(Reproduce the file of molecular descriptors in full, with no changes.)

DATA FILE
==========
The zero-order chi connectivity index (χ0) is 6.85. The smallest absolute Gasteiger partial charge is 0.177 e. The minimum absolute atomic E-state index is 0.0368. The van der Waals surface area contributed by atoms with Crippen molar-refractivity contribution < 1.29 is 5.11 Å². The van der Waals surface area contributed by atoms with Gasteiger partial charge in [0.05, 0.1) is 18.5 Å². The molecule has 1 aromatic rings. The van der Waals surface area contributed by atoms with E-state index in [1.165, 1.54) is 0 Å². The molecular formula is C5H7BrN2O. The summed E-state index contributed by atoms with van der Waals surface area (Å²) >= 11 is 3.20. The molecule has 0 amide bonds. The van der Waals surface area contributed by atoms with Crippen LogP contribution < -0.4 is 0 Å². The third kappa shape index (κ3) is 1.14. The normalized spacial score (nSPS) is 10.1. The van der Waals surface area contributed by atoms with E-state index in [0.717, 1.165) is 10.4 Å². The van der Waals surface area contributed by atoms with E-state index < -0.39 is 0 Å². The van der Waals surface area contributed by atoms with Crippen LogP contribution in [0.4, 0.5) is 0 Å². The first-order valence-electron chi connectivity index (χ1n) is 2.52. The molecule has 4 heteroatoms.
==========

The zero-order chi connectivity index (χ0) is 6.85. The smallest absolute Gasteiger partial charge is 0.177 e. The minimum absolute atomic E-state index is 0.0368. The van der Waals surface area contributed by atoms with Crippen molar-refractivity contribution < 1.29 is 5.11 Å². The van der Waals surface area contributed by atoms with Gasteiger partial charge in [0.05, 0.1) is 18.5 Å². The molecule has 1 aromatic rings. The van der Waals surface area contributed by atoms with E-state index in [1.165, 1.54) is 0 Å². The molecular formula is C5H7BrN2O. The summed E-state index contributed by atoms with van der Waals surface area (Å²) >= 11 is 3.20. The molecule has 0 amide bonds. The van der Waals surface area contributed by atoms with Crippen LogP contribution < -0.4 is 0 Å². The third kappa shape index (κ3) is 1.14. The normalized spacial score (nSPS) is 10.1. The van der Waals surface area contributed by atoms with E-state index in [0.717, 1.165) is 10.4 Å². The van der Waals surface area contributed by atoms with E-state index < -0.39 is 0 Å². The van der Waals surface area contributed by atoms with Crippen LogP contribution in [0.4, 0.5) is 0 Å². The first-order valence-electron chi connectivity index (χ1n) is 2.52. The molecule has 4 heteroatoms.